The bright side of dark chocolate

Looking for the perfect Valentine’s gift or Easter surprise? Introduce your kids to the taste of dark chocolate and you’ll improve their health for eternity.

Dark chocolate has many beneficial health effects on adults including improved cardiovascular health, cholesterol, insulin levels, and it even improves mood. Few studies have looked at these effects on children. However since it is scientifically proven that children grow up to be adults, introducing kids to the unique flavor of dark chocolate is great preventive medicine.

Dark chocolate is loaded with nutrients, healthy fats and anti-oxidants. One class of compounds found in chocolate, the alkaloids, include caffeine and phenlyethylamine (PEA). PEA is the same chemical that your brain makes when you are falling in love. PEA releases endorphins, serotonin and dopamine, all of which make you feel happy and relaxed.

The powerful antioxidants in dark chocolate are anti-inflammatory and have such effects as protecting blood vessels and improving blood flow in the brain as well as increasing “good” HDL cholesterol and lowering “bad” LDL cholesterol.

Finally, dark chocolate is full of minerals like potassium, zinc, iron and selenium that the body needs to maintain basic metabolic processes.

The details of many of these positive effects are pretty well studied in adults with high blood pressure, and even Alzheimer’s disease. Though kids’ bodies are a little different, so these effects may not be as relevant.

However, there are a few effects that we know are beneficial in children.

The flavonoids in dark chocolate actually protect the skin from sun damage. Eating dark chocolate regularly before sun exposure reduced the redness from ultraviolet radiation by up to 25% in one study. The chemicals in chocolate increased the skin’s density and provided better skin hydration. You’ll still need sun block, but every bit of protection helps.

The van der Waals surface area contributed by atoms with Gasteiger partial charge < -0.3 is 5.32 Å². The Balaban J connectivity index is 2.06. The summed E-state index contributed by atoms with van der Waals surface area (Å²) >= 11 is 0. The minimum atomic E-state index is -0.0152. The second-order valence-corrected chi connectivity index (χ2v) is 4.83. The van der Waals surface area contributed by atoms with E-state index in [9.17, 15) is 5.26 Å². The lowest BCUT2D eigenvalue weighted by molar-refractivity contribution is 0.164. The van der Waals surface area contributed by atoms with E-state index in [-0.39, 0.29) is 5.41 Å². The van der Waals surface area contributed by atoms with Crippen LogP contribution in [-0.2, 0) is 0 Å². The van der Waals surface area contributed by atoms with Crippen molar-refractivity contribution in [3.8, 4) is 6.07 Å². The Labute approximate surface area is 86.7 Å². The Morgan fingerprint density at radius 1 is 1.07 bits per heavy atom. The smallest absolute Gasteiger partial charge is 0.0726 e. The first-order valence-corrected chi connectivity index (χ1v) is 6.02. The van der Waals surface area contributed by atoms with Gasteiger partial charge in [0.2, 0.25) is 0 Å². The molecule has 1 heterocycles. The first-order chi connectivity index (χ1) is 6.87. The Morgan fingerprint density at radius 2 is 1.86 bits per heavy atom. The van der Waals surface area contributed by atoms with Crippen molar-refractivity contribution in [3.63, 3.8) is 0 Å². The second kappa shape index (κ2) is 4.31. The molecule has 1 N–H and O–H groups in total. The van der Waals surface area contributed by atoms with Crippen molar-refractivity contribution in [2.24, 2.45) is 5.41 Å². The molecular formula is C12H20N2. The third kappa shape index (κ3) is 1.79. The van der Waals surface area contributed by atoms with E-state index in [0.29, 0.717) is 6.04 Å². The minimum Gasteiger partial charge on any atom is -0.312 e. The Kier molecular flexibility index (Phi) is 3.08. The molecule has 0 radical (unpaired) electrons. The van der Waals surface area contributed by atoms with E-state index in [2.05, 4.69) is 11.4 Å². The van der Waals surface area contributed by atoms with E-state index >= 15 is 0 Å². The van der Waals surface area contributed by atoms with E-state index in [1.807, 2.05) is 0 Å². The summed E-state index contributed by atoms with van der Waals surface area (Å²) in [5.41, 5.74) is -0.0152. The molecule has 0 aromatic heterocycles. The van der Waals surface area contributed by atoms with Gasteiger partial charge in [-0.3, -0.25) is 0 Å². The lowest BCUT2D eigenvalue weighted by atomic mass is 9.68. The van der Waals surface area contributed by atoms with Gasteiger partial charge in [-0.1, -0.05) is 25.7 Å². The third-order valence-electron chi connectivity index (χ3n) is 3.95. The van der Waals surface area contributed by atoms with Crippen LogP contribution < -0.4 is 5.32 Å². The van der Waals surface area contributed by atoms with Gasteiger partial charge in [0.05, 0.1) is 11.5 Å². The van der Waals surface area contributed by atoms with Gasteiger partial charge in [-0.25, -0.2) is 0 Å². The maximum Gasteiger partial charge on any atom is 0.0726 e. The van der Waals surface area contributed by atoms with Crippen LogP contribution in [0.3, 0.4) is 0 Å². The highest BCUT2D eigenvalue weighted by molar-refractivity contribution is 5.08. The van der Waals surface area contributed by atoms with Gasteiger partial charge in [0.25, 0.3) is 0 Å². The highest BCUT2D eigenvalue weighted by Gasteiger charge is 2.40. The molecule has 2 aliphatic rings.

Chocolate also helps regulate your appetite. Melting a small square of dark chocolate on your tongue 20 minutes before a meal triggers hormones in the brain to signal that you’re full. Subjects in one study were brought to an all-you-can-eat buffet and ate far less after they had a square of dark chocolate. And a square after dinner prevents snacking later.

There is a direct correlation between a country’s annual per capita chocolate consumption and the number of Nobel laureates.

And for you pregnant moms who are avoiding sushi, soft cheese, wine and practically every other indulgence: Go ahead and eat dark chocolate! In one study dark chocolate reduced stress in pregnant moms and their babies smiled more than babies of non-chocolate eating parents.

With so many important nutrients and health benefits, I advise you skip your child’s multivitamin and replace it with a square of dark chocolate every day! Be sure to look for chocolate with more than 70% cocoa for the most benefits. The darker the chocolate, the less sugar it contains and the greater the positive effects. Happy Valentine’s Day!

 

 

TODAY.com Parenting Team Contributor

Author: Wendy Hunter, MD

Associate Clinical Professor of Pediatrics, UC San Diego and pediatrician at Rady Children's Hospital, Department of Emergency Medicine.

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1 Comment

  1. wendyindurham@gmail.com'

    Thank you for this timely and informative article on chocolate and healthy reason to enjoy this treat – this is so welcome in a day of don’t eat this, don’t eat that!

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